How Praxis Changed My Life

I remember coming home from the career fair in tears. The room had been full of sleek HR reps looking for students with all the majors that couldn’t be farther from my own fluffy Liberal Arts degree: Engineering, Finance, Chemistry. Some of them almost laughed when I handed them my resume with feigned confidence. The only people who showed any interest were the insurance companies and telemarketing farms.

I was a failure, doomed to sell my soul and answer insurance claims for the rest of my life. Sure, I was good at writing research papers and winning grants from dead rich people, but what good was that in the real world? I wanted to do something important that would make a difference, yet I had no idea where to even start.

A few weeks later, I attended a very different event. A friend of mine dragged me out of bed on a Saturday morning to attend the Students for Liberty regional conference at Duquesne University. I reluctantly went along, skeptical that anything good could come of it.

After listening to a lineup of doomsayers preaching about the futility of politics and the coming collapse of the economy, a speaker came up with a different tune. It was Isaac Morehouse, giving a talk about how entrepreneurship can change the world. He explained that we can have hope for the future if we look at what has been effective in the past—namely, technologies that connect people and let them experience freedom without engaging in debate.

He spoke about a business he was starting called Praxis, which offered a program for young people seeking to create an entrepreneurial career. The idea was to fill the disconnect between hardworking, ambitious young people with no connections in the workforce and startups starved for fresh talent. He believed that young people needed to get experience working in real jobs before they could have any idea what they wanted to do with their life. College was about as effective for career preparation as reading a book about bike riding would be for learning to ride a bike. And there was nothing shameful about changing course when you realized you were on the wrong path. You didn’t have to surrender your life to a soul-sucking corporation. You could design the life you wanted to live by viewing yourself as a startup and creating a job for yourself.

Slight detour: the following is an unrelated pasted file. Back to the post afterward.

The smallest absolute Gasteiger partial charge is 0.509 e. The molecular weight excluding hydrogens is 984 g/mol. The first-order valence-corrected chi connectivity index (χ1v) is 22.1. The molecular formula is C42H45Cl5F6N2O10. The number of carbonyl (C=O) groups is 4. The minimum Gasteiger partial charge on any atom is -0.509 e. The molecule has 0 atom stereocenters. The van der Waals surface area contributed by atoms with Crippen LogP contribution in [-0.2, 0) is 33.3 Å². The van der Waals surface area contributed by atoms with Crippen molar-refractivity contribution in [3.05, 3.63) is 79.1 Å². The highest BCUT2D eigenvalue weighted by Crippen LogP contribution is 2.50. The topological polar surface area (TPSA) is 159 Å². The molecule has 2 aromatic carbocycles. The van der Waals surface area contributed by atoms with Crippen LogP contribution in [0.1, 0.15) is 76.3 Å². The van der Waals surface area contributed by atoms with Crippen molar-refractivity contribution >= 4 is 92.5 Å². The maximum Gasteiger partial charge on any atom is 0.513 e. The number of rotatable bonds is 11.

At the time, these ideas contradicted nearly every piece of career advice I had ever gotten. But they resonated with something deep inside of me and ignited a spark of hope about my future. They revealed a path where I was in the driver’s seat instead of sitting on a conveyor belt.

At that point, Praxis had not even launched their first class. Nonetheless, I followed my gut and applied. Then despite discouragement from family and friends, I decided to begin the program as soon as I graduated from college.

I started the program in June 2014 still lost and confused about how to design a fulfilling career for myself, but hopeful and determined to figure it out. 12 months later, I completed Praxis with new life goals and a clearer path to get there, as well as the tools and confidence to handle whatever challenges life throws at me along the way.

Over the course of the program, I learned that surrounding yourself with people who inspire you can transform your life. I learned that I never want to be the smartest person in the room. I learned that it’s okay to change your mind and admit you were wrong, even about the most fundamental beliefs—and that I only want to be around people who will embrace that change. I learned that sometimes the most effective way to change the world is to become the truest, most fully alive person you can be and wait for others to follow your lead. I learned that life without creativity is meaningless, because we might as well be robots. I learned to accept the fact that there will always be people who criticize me and dislike me, so I might as well speak my truth without shame. And I learned that I must never stop learning for as long as I live.

I still have plenty of doubts and fears about my future, but unlike before, I now fully believe that I am capable of creating the life I want to live and making a difference in the world. I understand that the change must start with myself, so I am committing myself to a series of personal development projects to develop my creativity as well as pursuing some daunting challenges through my work.

Thankfully, I’m not doing this alone. For the first time in my life, I truly belong to a community of passionate young people and mentors who are embarking on similar journeys. I can feel the contagious energy as each person becomes more alive and more true to their self, lifting others up with them as they climb, and I realize that this is what the world needs more than anything else.

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